Health Psychology FAQ

What is Health Psychology?

The field of health psychology is dedicated to helping people with their medical health. We used to think if a person had a medical condition, treating it medically was enough. Decades of research illustrates that this approach is antiquated. Research shows that health and illness is based on the interplay of the body, lifestyle, emotional well-being and environment – or a biopsychosocial approach.

In fact, according to the Journal of the American Medical Association (2004), behavioral and social factors cause or contribute to nearly every cause of death, illness & disability … and directly causes approximately half of deaths each year.

Addressing the biological component of medical illness is obviously key, however, when treated exclusively patients are not treated effectively since other factors that impact disease are ignored. These additional factors then give us more tools to effectively manage chronic disease, and can also reduce health care costs.

Although, most major medical centers and clinics in the country have health psychologists available to medical patients, the majority of hospitals or clinics do not.

What is a Health Psychologist?

Clinical health psychologists, also called medical psychologists, promote medical health using interventions that address three of the above factors: lifestyle, emotions and environment. These psychologists work with the goal of preventing medical illness in healthy people, and improving medical health for those with medical illness. This is done alongside medical interventions from medical professionals.

Not every psychologist is a health psychologist. Similar to other psychologists, health psychologists have a Ph.D. in psychology, which averages seven years graduate work, and a year of training after they receive their Ph.D. Additionally their training in graduate school, internship and/or fellowship is specialized in health psychology.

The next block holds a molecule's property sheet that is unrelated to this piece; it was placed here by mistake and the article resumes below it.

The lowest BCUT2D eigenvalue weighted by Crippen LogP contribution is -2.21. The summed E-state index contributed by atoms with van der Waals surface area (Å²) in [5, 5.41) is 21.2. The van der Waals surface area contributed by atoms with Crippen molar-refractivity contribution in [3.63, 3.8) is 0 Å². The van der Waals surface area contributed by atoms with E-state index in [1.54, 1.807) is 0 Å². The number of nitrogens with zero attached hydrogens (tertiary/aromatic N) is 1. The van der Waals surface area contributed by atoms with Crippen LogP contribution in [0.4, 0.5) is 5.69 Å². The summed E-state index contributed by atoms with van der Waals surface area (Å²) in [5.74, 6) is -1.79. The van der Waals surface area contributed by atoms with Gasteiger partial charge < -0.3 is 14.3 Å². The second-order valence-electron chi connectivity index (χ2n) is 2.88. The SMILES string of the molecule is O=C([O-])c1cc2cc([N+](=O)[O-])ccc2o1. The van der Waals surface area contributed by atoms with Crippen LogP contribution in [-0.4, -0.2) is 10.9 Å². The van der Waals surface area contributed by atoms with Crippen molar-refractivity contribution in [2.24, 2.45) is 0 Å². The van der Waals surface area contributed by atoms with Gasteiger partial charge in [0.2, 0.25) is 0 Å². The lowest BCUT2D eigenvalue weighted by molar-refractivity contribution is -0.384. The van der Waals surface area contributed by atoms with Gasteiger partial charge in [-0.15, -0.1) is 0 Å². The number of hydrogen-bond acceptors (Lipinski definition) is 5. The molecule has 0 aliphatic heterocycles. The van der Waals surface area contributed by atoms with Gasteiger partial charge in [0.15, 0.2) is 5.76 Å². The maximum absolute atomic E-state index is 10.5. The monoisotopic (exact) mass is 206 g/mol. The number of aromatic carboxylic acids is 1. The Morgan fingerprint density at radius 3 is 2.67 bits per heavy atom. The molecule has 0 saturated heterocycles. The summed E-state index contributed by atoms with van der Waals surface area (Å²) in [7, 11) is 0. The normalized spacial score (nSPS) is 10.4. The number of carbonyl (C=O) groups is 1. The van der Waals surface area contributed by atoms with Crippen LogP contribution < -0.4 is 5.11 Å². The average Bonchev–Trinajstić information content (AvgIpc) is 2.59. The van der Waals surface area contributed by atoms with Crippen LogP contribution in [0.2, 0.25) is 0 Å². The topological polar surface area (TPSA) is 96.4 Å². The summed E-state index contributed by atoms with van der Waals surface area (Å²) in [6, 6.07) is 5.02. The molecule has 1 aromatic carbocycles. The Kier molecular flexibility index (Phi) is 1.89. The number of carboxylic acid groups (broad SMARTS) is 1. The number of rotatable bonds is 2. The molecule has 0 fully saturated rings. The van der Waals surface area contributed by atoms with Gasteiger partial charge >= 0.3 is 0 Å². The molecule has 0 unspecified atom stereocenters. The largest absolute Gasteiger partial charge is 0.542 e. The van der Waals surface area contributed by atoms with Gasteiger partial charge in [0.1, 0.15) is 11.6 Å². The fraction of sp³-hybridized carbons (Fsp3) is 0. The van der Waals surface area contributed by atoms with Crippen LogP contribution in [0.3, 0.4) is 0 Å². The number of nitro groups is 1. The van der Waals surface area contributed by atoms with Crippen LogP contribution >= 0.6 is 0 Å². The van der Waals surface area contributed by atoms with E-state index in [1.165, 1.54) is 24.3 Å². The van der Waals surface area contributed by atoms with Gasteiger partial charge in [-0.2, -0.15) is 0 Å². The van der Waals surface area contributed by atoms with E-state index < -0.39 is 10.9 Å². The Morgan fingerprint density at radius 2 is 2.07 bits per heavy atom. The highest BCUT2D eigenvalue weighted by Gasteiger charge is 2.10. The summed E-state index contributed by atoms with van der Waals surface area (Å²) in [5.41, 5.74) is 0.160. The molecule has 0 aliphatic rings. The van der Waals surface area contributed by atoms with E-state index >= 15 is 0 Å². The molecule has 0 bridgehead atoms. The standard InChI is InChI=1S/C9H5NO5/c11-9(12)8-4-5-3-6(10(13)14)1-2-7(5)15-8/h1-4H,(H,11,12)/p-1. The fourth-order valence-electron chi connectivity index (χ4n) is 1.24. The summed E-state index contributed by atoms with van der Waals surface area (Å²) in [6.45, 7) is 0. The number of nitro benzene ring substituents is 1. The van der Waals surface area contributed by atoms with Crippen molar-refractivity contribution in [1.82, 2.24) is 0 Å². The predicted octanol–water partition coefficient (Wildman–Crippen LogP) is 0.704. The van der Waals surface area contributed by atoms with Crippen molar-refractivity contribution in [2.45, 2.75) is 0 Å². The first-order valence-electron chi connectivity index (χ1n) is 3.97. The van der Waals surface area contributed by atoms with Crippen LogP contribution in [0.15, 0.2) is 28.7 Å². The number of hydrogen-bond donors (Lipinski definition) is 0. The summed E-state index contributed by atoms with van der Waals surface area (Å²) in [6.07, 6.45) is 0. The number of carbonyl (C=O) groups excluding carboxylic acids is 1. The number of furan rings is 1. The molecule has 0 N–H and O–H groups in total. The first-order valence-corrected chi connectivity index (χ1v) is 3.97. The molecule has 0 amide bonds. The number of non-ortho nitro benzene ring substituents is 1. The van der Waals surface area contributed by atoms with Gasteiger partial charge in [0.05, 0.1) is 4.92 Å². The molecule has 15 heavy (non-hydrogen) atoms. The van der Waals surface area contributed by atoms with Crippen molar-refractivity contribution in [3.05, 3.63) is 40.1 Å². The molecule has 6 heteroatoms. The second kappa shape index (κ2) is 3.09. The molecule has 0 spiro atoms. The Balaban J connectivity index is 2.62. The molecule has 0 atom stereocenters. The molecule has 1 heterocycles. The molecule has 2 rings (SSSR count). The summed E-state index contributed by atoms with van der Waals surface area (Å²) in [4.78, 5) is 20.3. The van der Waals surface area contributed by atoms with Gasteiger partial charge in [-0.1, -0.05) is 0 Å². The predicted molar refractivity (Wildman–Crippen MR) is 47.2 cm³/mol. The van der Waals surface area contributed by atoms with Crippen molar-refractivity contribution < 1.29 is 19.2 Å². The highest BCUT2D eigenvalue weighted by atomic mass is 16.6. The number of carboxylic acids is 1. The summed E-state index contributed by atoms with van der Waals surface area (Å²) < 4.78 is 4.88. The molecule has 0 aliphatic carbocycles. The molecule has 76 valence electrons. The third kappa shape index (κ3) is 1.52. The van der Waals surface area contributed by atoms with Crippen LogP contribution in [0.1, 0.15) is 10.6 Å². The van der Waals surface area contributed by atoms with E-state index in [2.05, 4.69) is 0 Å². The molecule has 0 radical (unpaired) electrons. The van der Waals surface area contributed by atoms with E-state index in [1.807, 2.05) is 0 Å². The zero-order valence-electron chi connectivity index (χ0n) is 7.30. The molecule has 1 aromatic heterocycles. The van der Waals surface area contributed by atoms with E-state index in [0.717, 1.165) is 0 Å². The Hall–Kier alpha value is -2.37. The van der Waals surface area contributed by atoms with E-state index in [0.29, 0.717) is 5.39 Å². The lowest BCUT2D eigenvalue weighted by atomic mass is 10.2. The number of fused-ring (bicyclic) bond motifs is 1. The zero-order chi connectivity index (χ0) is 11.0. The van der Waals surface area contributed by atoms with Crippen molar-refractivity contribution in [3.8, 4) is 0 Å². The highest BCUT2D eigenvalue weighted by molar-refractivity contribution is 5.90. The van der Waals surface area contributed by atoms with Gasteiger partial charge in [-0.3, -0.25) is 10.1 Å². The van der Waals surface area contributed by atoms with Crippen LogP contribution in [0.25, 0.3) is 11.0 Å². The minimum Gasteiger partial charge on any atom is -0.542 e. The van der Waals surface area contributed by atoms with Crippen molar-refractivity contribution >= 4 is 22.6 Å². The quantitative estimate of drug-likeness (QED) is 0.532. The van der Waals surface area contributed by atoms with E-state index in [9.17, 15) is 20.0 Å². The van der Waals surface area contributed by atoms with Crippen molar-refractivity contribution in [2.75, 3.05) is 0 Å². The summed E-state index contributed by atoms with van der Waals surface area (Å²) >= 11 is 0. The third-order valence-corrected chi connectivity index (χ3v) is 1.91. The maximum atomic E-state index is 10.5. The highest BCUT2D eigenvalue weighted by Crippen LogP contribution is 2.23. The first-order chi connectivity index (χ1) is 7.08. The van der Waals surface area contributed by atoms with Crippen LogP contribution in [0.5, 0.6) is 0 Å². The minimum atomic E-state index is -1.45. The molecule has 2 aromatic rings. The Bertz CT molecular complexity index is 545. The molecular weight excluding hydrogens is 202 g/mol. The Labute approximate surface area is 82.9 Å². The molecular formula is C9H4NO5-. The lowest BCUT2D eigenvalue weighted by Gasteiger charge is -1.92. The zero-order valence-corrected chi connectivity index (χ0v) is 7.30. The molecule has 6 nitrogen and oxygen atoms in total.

Can You Give Me Examples of What Health Psychologists do?

Examples include:

  • Helping patients manage their hypertension through psychosocial tools
  • Providing patients with strategies to adhere to a healthy eating and exercise regimen
  • Teaching psychosocial pain management techniques to patients with chronic pain
  • Improving adherence to a complicated medical regiment for patients with diabetes
  • Managing anxiety for patients trying to cope with a diagnosis or medical procedure
  • Teaching patients how to manage stress given the impact of stress on medical disease

Millions of Americans struggle with chronic illnesses or health related issues. Many of them feel little control over their illness. Many medical treatments can be intrusive ranging from surgeries to medications. As a result, many feel overwhelmed by their illness, struggle with maintaining their medication regimen and feel frustrated when they are not able to find relief. Some may not feel supported by their family, friends or community which can impact them emotionally, thereby exacerbating their medical condition.

The good news is that while we can’t control for all factors that contribute to disease, we have control over many factors. This is important because lifestyle, emotions and environment play a large role when it comes to chronic medical issues.